While this is not even close to a full account of the precedents broken in the last 4 years, the record is clear: Senate Republicans have engaged in an unprecedented effort to obstruct President Obama's judicial nominations. Pretending it has not taken place is an insult to the American people. The American people know better. Chief Justice Roberts, in his year-end Report on the Federal Judiciary in 2010 pointed to the ``[P]ersistent problem [that] has developed in the process of filling judicial vacancies....... This has created acute difficulties for some judicial districts. Sitting judges in those districts have been burdened with extraordinary caseloads....... There remains, however, an urgent need for the political branches to find a long-term solution to this recurring problem.'' Despite bipartisan calls to address the judicial vacancy crisis, Senate Republicans continued their obstruction of judicial confirmations.
Today, the Senate is finally being allowed to vote on 3 but only 3 of the 14 judicial nominees pending on the Senate Executive Calendar.
Judge Malachy Mannion is nominated to fill a judicial emergency vacancy in the U.S. District Court for the Middle District of Pennsylvania, where he currently serves as the Chief U.S. Magistrate Judge. He has been a Magistrate Judge in that District for over 10 years, where he has presided over 104 cases that have gone to verdict or judgment. Prior to his appointment as a U.S. Magistrate Judge, Judge Mannion served as Federal prosecutor for over 10 years, where he rose to become the Chief of the Office's Organized Crime Enforcement Task Force. The ABA Standing Committee on the Federal Judiciary unanimously gave him its highest possible rating of ``Well Qualified.'' His nomination has the bipartisan support of his home State Senators. He was approved by the Judiciary Committee 5 months ago by voice vote.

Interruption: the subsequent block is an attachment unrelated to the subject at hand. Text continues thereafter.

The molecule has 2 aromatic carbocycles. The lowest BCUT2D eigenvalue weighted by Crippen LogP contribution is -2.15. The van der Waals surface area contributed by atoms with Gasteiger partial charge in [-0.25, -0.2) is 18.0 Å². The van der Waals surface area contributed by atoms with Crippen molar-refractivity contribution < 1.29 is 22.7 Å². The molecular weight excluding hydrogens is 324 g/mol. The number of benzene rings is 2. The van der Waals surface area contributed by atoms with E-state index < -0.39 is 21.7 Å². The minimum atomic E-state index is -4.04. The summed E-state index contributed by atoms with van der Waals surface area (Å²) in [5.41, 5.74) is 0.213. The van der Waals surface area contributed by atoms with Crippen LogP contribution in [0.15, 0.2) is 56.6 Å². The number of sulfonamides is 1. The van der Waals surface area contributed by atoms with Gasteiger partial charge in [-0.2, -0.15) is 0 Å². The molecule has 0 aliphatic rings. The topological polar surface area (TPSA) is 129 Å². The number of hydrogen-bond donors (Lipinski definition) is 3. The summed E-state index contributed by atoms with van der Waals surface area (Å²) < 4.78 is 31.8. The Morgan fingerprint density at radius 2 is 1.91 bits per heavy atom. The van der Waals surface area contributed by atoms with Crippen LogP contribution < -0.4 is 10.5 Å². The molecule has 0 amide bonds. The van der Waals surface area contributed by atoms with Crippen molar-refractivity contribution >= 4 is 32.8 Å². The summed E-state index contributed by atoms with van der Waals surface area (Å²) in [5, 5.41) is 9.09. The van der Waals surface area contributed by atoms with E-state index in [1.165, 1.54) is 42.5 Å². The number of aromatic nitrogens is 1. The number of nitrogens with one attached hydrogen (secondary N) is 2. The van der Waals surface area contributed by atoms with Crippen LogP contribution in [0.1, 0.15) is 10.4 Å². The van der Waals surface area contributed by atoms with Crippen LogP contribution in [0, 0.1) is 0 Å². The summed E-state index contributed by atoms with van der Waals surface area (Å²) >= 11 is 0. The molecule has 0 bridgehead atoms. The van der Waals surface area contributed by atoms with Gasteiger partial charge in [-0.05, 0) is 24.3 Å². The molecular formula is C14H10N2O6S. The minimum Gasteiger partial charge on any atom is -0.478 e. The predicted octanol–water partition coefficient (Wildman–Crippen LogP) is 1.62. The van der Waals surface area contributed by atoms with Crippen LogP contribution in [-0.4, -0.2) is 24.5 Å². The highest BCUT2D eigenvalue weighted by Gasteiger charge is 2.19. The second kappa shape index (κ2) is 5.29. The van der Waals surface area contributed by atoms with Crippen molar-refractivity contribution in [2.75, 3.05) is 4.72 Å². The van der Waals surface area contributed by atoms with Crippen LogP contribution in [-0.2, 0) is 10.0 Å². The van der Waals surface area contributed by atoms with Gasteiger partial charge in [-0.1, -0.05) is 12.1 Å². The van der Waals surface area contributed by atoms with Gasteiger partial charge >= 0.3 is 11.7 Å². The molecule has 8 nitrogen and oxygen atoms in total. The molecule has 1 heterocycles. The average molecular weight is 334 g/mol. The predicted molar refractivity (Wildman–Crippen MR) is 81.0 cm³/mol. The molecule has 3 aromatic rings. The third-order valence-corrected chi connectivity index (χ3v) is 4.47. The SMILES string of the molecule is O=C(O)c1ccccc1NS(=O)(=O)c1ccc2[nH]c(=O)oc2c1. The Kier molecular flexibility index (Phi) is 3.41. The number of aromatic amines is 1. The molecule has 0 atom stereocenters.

Matthew Brann is nominated to fill a judicial emergency vacancy in the U.S. District Court for the Middle District of Pennsylvania. He has been in private practice for over 2 decades, where he specializes in complex corporate and commercial transactions, real estate, probate, and estate planning. He has tried 20 cases to verdict, judgment, or final decision. He has the support of his home State Senators, and he was voted out of the Judiciary Committee by voice vote 5 months ago.
Judge Jon Tigar is nominated to fill a judicial emergency vacancy in the U.S. District Court for the Northern District of California. Judge Tigar is currently a Superior Court Judge for Alameda County, where he has presided over 175 cases that have gone to verdict or judgment. He previously spent 10 years as a litigator in private practice at two prominent law firms in San Francisco. He earned his law degree from the University of California at Berkeley. After law school, he clerked for the Honorable Robert S. Vance in the U.S. Court of Appeals for the Eleventh Circuit. The ABA Standing Committee on the Federal Judiciary unanimously gave him its highest possible rating of ``Well Qualified.'' His nomination has the support of his home State Senators, and he was approved by the Judiciary Committee more than four months ago by voice vote.